The gel tasting menu

23 August 2013, 10:06

When you take the leap from 10k races up to half and full marathons, mid-race nutrition suddenly comes into play, and you’re face with a multitude of gels, energy drinks, and an awful lot of psuedo-science and rumour, too.

It’s easy to hear one person’s horror stories of mid-run emergency toilet stops and assume that gels will suddenly turn your insides into a chocolate mudslide, but I really think these people are the vast minority, and with some careful pre-race planning (which you should be doing anyway as you train, right?), you can find the best gels that work for you.

Assorted gels

My tips for finding the best gels for you:

  • Buy single gels from a bunch of different brands. Write down what you’ve bought, and try a different one on each long run, and when you get home, write notes and a rating next to what you’ve just tried. Did you like the flavour? Did it give you weird burps? Any stomach distress? Was the packaging easy to open? Once you’ve gone through the whole list, one or two should rise to the top as favourites.
  • Once you’ve found a gel you like, explore their other flavours. In my original tasting menu, I enjoyed the vanilla flavour of Gu gel, but it wasn’t in my top 3. It wasn’t til I discovered their peanut butter flavour by accident that it suddenly shot up to the top of my list, so don’t necessarily dis-count a brand just because one flavour is off (if it makes you ill though, I wouldn’t bother trying others from that brand!). It’s also worth looking online to see if some flavours are only available overseas – Clif annoyingly only sell about three flavours of Shot Bloks in Europe, but have dozens in the USA (including margarita and chocolate cherry flavours!), so I always get friends and family to pick some up for me while they’re over there.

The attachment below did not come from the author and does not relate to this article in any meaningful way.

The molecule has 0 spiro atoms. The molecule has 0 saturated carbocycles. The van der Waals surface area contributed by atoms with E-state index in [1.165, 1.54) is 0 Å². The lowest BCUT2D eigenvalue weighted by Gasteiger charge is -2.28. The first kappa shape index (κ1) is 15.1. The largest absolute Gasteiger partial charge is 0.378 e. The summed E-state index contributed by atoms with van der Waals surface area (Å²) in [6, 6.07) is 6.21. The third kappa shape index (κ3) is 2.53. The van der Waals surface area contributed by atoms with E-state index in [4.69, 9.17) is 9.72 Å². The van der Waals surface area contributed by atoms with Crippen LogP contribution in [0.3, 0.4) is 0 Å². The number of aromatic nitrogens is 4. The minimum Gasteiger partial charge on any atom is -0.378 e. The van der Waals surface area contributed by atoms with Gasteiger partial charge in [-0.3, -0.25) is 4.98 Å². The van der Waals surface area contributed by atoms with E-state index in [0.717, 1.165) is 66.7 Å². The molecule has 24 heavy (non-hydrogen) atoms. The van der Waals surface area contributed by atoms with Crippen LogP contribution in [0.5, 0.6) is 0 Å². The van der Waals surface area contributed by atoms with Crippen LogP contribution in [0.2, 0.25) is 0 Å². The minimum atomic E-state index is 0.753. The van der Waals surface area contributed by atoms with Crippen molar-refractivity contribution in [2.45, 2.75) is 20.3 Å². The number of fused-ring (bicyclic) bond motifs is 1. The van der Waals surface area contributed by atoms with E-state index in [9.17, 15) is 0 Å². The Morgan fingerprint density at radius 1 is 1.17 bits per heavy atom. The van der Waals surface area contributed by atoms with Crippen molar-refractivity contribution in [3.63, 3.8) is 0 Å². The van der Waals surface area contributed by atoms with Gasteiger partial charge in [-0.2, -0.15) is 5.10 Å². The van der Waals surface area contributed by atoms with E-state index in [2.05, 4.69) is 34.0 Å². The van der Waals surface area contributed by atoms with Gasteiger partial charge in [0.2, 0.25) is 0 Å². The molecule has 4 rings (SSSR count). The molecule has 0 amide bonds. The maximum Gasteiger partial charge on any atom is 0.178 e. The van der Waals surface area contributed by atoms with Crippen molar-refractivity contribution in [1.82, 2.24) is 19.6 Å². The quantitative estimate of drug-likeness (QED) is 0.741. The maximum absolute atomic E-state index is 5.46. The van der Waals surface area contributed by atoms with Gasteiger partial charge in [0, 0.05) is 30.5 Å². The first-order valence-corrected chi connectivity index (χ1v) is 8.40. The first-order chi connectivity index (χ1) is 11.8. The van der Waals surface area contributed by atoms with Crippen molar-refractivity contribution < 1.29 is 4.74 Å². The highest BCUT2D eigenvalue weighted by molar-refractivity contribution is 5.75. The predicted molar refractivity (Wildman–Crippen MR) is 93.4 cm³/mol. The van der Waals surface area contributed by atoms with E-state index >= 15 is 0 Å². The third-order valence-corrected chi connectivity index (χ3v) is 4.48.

• Caffeine or no caffeine? If you’re a coffee fiend, then it’s probably safe to say that you like the extra boost that comes along with it, so look for gels that contain caffeine to start your race. Just as you wouldn’t knock back multiple espressos though, be careful you don’t have too much over the course of a run. I personally am not overly affected by caffeine (I can have a cup of tea right before bed with no ill effects), so I can’t really tell the difference between caffeinated gels and ones without, but I recognise I’m in the minority here!
  • Try different textures. When you’re on your fifth gel in a marathon, you start to appreciate cramming something different in your mouth, even if it’s just a slight difference. Some gels are really thick like the consistency of peanut butter – others are thin and syrupy. Then there are the gummy gels, like Clif Shot Bloks, Gu Chomps, or Jelly Belly Sport Beanz, which give your mouth a chance to chew rather than just slurp from a packet. You’ll need to drink water or electrolyte alongside any gel, but the thicker ones will require a bit more to wash it down, so in a race you’ll want to time the thicker ones to a kilometer or so before a water station.
  • Once you’ve got a favourite, buy in bulk. Buying by the case is far cheaper than buying individual gels, but the downside of this is that you’re usually limited to one flavour. Start talking to other runners and see if you can convince them to buy a case with you and swap half the flavours. At least then you get a bit of a mix!
  • Look further afield. You don’t have to eat gels just because you’re running – ultra-runners consume all manner of “real foods” on the move, so you might want to experiment with things like bananas, medjool dates, malt loaf, applesauce pouches, and even jelly babies and Haribo. It’s of course easier to carry these things in the winter as you can cram them in jacket pockets!

Use the above to find what works best for you, but my personal favourites are Clif Shot Bloks (pretty much any flavour, but the extra salt in the margarita ones is a bonus), Gu peanut butter gels, and Torq gels in banoffee, black cherry yoghurt, rhubarb & custard – pretty much all of theirs I would happily eat over ice cream!

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Comments:

  1. I hadn’t even launched the site yet and I was referring people to this post! Clearly it needed writing!


    melissa    27 August 2013, 11:23    #
  2. One caution on this: I have read that for some people it is the combination of electrolyte drinks and gels that causes runner’s diarrhea. And of course it may vary from electrolyte drink to electrolyte drink. I tend to stick mostly to water and/or use Nuun as it has much less junk in it than most sports drinks.


    Daniel Maskit    29 August 2013, 11:48    #

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